Part of keeping your septic system in top functioning condition is making sure you understand how it works! It’s easy to say “I think I need septic pumping in Tulsa County, OK,” but if you don’t understand why you need this service, you might not truly understand the way your tank is behaving or functioning.
Milty’s Septic Services is here to provide you with the knowledge you need regarding your tank and its operation, so you’re able to better understand when it needs service and what specific services mean for its function. It all starts by learning more about each important component of your septic system, which we’ve outlined below:
Conventional septic tank
Septic tanks act as a settling basin, where flushed solids accumulate and gradually get broken down by natural bacteria living within the tank. While some of the waste is liquefied by the decomposition process, the rest accumulates at the bottom of the tank and becomes a layer of sludge. Fats, oils and other materials that are less dense than the leftover wastewater float at the top to form semi-solid scum.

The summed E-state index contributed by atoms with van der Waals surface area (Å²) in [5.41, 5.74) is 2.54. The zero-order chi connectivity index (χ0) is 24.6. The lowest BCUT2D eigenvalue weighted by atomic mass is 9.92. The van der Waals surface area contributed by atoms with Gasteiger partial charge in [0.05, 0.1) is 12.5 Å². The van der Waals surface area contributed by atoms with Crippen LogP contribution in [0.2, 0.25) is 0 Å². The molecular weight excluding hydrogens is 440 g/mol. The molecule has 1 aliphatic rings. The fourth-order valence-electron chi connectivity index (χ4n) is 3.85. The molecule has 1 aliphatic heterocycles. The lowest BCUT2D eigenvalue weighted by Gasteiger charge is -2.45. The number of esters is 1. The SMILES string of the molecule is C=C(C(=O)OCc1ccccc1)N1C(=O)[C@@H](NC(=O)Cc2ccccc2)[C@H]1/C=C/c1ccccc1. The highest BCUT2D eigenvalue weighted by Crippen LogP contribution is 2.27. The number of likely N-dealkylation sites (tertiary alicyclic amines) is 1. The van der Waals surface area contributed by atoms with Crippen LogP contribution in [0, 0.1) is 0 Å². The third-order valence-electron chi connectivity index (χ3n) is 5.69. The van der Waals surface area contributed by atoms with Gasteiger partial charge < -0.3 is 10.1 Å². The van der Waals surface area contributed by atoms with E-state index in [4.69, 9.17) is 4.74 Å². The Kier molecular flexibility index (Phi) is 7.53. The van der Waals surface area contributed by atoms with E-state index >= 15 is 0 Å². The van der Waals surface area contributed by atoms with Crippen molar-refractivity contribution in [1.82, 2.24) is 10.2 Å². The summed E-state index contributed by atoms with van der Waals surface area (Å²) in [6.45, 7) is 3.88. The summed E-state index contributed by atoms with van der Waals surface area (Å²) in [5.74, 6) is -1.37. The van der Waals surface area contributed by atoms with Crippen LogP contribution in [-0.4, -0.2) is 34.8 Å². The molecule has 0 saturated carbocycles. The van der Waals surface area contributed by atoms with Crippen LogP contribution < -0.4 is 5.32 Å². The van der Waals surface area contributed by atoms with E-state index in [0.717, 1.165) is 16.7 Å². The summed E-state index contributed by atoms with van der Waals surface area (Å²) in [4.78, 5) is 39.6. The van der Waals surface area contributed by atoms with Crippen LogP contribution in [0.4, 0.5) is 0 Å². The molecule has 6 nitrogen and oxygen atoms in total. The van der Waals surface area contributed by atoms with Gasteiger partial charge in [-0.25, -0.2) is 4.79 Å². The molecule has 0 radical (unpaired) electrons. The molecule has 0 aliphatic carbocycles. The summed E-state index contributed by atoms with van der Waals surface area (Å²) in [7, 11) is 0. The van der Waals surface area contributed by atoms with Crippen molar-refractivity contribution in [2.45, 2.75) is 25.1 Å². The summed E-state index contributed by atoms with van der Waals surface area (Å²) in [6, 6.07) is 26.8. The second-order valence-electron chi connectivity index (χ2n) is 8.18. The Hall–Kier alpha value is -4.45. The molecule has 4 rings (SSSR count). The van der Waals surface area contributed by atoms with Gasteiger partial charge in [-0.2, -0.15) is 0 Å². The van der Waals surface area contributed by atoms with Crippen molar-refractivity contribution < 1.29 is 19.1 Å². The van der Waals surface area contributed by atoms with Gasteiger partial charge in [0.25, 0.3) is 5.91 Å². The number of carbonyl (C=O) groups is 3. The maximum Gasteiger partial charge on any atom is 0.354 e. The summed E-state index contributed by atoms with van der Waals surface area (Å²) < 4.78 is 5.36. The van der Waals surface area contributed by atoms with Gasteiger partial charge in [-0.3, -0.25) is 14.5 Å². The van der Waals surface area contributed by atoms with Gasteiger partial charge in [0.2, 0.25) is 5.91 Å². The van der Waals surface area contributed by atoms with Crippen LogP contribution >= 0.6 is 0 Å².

Over time, as the sludge, scum and foreign contaminants introduced into a septic environment accumulate faster than the bacteria can break them down, you may require septic tank pumping in Tulsa County, OK. This ensures that levels stay within their appropriate capacities for the tank.
Inlet and overflow pipe
A tank that uses inlet and overflow pipes faces down in a “T” formation, rather than utilizing baffles (see below) to keep scum or sludge from blocking the pipes. The overflow pipe allows liquid to move out of the tank and into a drainage field as needed. If scum or sludge gets into the drainage field, a blockage can form in the perforated pipes, leading to septic system issues.
Once in the drainage field, liquid waste—also called effluent—moves into a distribution box that allows it to be absorbed by the soil. Once absorbed, it’s then evaporated by the sun and used by the vegetation growing above the drainage field.
An alternate type of septic system layout uses bars—called baffles—to keep the scum away from the overflow pipe. The baffles prevent scum from blocking the pipes or moving into the drainage field.